Now that mobile phones make it easy to record meetings, employment tribunals often find themselves considering evidence in this format. A growing number of employees now covertly recording meetings with employers, and important clarification on the legal issue has been issued.
The Employment Appeal Tribunal (EAT) has stated that ideally the party making the recording should give advance warning of any plans to record a meeting. For an employee, failure to do so would generally be considered misconduct.
But the EAT has also said that exceptions should be made in ‘the most pressing of circumstances’. This could be, for instance, when a vulnerable employee reasonably feels they need an accurate record of a meeting to protect themselves against possible misrepresentation.
The EAT’s guidance came as it handed down judgement in the case of Mrs Tatiana Stockman who had worked in the finance department of the alcohol and drug addiction charity, Phoenix House.
Following a complaint that she was unfairly treated in a restructuring process, she secretly recorded a meeting with the company’s head of human resources.
She was dismissed several months later, following grievance and disciplinary proceedings. She went on to win her claim for unfair dismissal in the Employment Tribunal but her compensation was reduced by ten per cent because of the covert recording.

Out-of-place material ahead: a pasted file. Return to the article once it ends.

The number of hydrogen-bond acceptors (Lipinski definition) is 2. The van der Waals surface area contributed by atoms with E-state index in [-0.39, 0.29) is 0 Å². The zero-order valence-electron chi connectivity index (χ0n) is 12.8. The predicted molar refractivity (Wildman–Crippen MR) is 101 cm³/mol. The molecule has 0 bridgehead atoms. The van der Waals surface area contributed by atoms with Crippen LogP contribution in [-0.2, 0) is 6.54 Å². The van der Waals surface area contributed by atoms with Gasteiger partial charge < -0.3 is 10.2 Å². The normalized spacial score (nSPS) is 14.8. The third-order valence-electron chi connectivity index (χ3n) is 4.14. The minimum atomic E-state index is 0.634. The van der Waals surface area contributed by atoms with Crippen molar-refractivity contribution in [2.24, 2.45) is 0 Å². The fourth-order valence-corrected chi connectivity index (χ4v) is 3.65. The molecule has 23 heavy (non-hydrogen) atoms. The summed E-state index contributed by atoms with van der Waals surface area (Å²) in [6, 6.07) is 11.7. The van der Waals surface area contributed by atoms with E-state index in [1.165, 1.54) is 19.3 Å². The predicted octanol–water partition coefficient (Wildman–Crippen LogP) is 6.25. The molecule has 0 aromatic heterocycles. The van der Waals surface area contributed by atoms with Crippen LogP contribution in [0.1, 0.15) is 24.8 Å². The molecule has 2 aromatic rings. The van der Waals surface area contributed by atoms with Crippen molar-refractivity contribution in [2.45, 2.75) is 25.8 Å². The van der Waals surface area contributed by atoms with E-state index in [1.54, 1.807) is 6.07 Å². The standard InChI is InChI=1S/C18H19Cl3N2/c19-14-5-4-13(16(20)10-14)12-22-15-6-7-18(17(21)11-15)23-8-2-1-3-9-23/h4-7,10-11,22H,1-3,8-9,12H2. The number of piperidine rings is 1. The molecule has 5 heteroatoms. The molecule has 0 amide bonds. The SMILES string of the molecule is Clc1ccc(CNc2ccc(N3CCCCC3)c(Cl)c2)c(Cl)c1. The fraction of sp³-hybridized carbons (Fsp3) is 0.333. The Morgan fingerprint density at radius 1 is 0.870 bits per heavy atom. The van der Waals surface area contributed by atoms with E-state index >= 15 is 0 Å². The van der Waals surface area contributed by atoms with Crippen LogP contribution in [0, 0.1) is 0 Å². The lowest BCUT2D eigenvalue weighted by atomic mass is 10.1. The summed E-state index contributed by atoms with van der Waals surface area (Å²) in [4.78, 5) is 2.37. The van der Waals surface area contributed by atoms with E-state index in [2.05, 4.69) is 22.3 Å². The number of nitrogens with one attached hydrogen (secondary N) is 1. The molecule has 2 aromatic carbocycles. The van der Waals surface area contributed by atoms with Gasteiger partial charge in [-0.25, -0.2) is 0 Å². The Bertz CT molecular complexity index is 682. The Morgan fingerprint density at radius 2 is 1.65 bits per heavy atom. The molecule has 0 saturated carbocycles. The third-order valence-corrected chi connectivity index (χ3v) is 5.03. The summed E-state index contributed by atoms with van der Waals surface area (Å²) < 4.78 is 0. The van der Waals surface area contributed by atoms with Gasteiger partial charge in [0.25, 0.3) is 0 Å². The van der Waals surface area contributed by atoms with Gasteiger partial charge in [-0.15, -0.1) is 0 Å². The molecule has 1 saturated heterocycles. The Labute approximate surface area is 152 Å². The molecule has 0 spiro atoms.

Phoenix House appealed to the EAT arguing that the compensation should be reduced by 100 per cent, in other words, to nothing at all. Its case was that if it had known Ms Stockman had secretly recorded the meeting – something which only came to light at the tribunal hearing – it would have fairly dismissed her anyway.
The EAT dismissed the appeal. It said covert recording was not outlined specifically in the charity’s disciplinary policy and that the recording was not made to entrap it. The original ten per cent reduction in compensation remained.
Covert recordings here to stay
There is no doubt that although covert recordings may be frowned on, they are here to stay. In fact, some employment lawyers now believe that more than half of all disciplinary meetings are secretly recorded by employees.
In the absence of an explicit warning in a company’s disciplinary policy, it is highly unlikely that a covert recording for recordkeeping purposes will be classified as gross misconduct.
On the other hand, lying about a recording or recording a meeting to entrap an employer, or where confidential company information is disclosed, is likely to harm a party’s case.
What should employers do?
Employers should review their disciplinary policies to ensure there is section which covers covert recordings. The wording should make it clear that covert recording can be deemed misconduct and in some circumstances, gross misconduct.
They could also ask at the beginning of a meeting whether an employee intends to record the meeting, and if so, ask them not to do so. Alternatively if the employer intends to record the meeting they should advise the employee in advance, and be prepared to provide a copy of the recording to the employee.